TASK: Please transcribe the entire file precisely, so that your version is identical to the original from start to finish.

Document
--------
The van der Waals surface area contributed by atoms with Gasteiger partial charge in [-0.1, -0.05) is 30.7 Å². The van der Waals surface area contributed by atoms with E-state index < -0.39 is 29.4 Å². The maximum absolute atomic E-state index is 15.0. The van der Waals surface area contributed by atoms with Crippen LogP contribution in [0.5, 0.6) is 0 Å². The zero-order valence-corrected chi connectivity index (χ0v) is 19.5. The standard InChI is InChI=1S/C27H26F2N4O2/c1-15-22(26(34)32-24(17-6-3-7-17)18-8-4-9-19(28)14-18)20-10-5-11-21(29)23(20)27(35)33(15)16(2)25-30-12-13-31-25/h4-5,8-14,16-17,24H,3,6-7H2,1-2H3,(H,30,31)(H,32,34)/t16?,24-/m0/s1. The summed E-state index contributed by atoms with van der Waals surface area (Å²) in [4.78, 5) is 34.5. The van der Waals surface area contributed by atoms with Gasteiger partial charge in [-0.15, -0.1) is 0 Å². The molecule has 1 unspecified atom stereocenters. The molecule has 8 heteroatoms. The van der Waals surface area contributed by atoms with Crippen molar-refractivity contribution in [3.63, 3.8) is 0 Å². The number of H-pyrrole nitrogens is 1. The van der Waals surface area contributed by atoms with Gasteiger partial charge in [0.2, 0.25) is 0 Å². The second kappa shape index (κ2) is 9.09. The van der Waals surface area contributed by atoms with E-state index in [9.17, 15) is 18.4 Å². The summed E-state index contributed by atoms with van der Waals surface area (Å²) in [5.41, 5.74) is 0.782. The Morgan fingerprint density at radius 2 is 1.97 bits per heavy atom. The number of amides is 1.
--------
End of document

The van der Waals surface area contributed by atoms with Gasteiger partial charge in [-0.1, -0.05) is 30.7 Å². The van der Waals surface area contributed by atoms with E-state index < -0.39 is 29.4 Å². The maximum absolute atomic E-state index is 15.0. The van der Waals surface area contributed by atoms with Crippen LogP contribution in [0.5, 0.6) is 0 Å². The zero-order valence-corrected chi connectivity index (χ0v) is 19.5. The standard InChI is InChI=1S/C27H26F2N4O2/c1-15-22(26(34)32-24(17-6-3-7-17)18-8-4-9-19(28)14-18)20-10-5-11-21(29)23(20)27(35)33(15)16(2)25-30-12-13-31-25/h4-5,8-14,16-17,24H,3,6-7H2,1-2H3,(H,30,31)(H,32,34)/t16?,24-/m0/s1. The summed E-state index contributed by atoms with van der Waals surface area (Å²) in [4.78, 5) is 34.5. The van der Waals surface area contributed by atoms with Gasteiger partial charge in [-0.15, -0.1) is 0 Å². The molecule has 1 unspecified atom stereocenters. The molecule has 8 heteroatoms. The van der Waals surface area contributed by atoms with Crippen molar-refractivity contribution in [3.63, 3.8) is 0 Å². The number of H-pyrrole nitrogens is 1. The van der Waals surface area contributed by atoms with Gasteiger partial charge in [0.2, 0.25) is 0 Å². The second kappa shape index (κ2) is 9.09. The van der Waals surface area contributed by atoms with E-state index in [9.17, 15) is 18.4 Å². The summed E-state index contributed by atoms with van der Waals surface area (Å²) in [5.41, 5.74) is 0.782. The Morgan fingerprint density at radius 2 is 1.97 bits per heavy atom. The number of amides is 1.